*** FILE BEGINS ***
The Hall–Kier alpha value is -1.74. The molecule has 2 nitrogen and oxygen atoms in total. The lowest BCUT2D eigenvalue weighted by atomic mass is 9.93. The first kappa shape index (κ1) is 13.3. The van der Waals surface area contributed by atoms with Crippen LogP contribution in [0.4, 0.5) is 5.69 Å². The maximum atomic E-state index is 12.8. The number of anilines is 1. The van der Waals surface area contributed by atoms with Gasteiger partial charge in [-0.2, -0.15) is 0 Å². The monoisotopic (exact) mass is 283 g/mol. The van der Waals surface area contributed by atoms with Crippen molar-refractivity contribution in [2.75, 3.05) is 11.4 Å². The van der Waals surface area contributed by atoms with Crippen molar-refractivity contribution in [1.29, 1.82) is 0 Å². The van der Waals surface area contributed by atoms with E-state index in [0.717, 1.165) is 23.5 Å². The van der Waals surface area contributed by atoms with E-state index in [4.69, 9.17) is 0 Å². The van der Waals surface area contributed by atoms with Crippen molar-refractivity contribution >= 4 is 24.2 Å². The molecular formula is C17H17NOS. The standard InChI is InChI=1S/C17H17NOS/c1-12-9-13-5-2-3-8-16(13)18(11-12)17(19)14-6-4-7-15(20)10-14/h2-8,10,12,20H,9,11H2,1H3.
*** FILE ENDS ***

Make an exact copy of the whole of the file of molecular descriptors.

The Hall–Kier alpha value is -1.74. The molecule has 2 nitrogen and oxygen atoms in total. The lowest BCUT2D eigenvalue weighted by atomic mass is 9.93. The first kappa shape index (κ1) is 13.3. The van der Waals surface area contributed by atoms with Crippen LogP contribution in [0.4, 0.5) is 5.69 Å². The maximum atomic E-state index is 12.8. The number of anilines is 1. The van der Waals surface area contributed by atoms with Gasteiger partial charge in [-0.2, -0.15) is 0 Å². The monoisotopic (exact) mass is 283 g/mol. The van der Waals surface area contributed by atoms with Crippen molar-refractivity contribution in [2.75, 3.05) is 11.4 Å². The van der Waals surface area contributed by atoms with Crippen molar-refractivity contribution in [1.29, 1.82) is 0 Å². The van der Waals surface area contributed by atoms with E-state index in [0.717, 1.165) is 23.5 Å². The van der Waals surface area contributed by atoms with E-state index in [4.69, 9.17) is 0 Å². The van der Waals surface area contributed by atoms with Crippen molar-refractivity contribution >= 4 is 24.2 Å². The molecular formula is C17H17NOS. The standard InChI is InChI=1S/C17H17NOS/c1-12-9-13-5-2-3-8-16(13)18(11-12)17(19)14-6-4-7-15(20)10-14/h2-8,10,12,20H,9,11H2,1H3.